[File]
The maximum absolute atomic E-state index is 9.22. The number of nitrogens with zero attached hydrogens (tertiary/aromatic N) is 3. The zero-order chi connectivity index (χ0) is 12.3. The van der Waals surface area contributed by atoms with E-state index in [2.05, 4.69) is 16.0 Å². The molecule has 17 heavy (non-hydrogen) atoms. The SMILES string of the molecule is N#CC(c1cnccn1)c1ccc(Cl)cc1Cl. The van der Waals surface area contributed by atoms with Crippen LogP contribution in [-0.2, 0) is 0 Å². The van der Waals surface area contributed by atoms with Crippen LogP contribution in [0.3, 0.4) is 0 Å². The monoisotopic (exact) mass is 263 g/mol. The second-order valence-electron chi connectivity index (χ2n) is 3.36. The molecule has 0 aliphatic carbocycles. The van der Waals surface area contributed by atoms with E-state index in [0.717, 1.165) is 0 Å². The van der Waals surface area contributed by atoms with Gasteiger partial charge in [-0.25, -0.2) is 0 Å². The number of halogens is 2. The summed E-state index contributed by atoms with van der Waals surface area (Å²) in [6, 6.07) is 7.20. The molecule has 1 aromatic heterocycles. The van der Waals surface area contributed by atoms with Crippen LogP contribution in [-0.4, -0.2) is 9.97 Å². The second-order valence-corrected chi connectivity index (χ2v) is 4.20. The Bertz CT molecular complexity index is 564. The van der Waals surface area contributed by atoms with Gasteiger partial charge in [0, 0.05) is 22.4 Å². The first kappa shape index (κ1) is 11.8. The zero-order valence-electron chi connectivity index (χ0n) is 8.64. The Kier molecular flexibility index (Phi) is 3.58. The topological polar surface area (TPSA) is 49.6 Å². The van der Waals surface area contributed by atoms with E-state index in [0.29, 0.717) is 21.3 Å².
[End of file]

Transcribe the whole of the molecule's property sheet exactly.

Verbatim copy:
The maximum absolute atomic E-state index is 9.22. The number of nitrogens with zero attached hydrogens (tertiary/aromatic N) is 3. The zero-order chi connectivity index (χ0) is 12.3. The van der Waals surface area contributed by atoms with E-state index in [2.05, 4.69) is 16.0 Å². The molecule has 17 heavy (non-hydrogen) atoms. The SMILES string of the molecule is N#CC(c1cnccn1)c1ccc(Cl)cc1Cl. The van der Waals surface area contributed by atoms with Crippen LogP contribution in [-0.2, 0) is 0 Å². The van der Waals surface area contributed by atoms with Crippen LogP contribution in [0.3, 0.4) is 0 Å². The monoisotopic (exact) mass is 263 g/mol. The second-order valence-electron chi connectivity index (χ2n) is 3.36. The molecule has 0 aliphatic carbocycles. The van der Waals surface area contributed by atoms with E-state index in [0.717, 1.165) is 0 Å². The van der Waals surface area contributed by atoms with Gasteiger partial charge in [-0.25, -0.2) is 0 Å². The number of halogens is 2. The summed E-state index contributed by atoms with van der Waals surface area (Å²) in [6, 6.07) is 7.20. The molecule has 1 aromatic heterocycles. The van der Waals surface area contributed by atoms with Crippen LogP contribution in [-0.4, -0.2) is 9.97 Å². The second-order valence-corrected chi connectivity index (χ2v) is 4.20. The Bertz CT molecular complexity index is 564. The van der Waals surface area contributed by atoms with Gasteiger partial charge in [0, 0.05) is 22.4 Å². The first kappa shape index (κ1) is 11.8. The zero-order valence-electron chi connectivity index (χ0n) is 8.64. The Kier molecular flexibility index (Phi) is 3.58. The topological polar surface area (TPSA) is 49.6 Å². The van der Waals surface area contributed by atoms with E-state index in [0.29, 0.717) is 21.3 Å².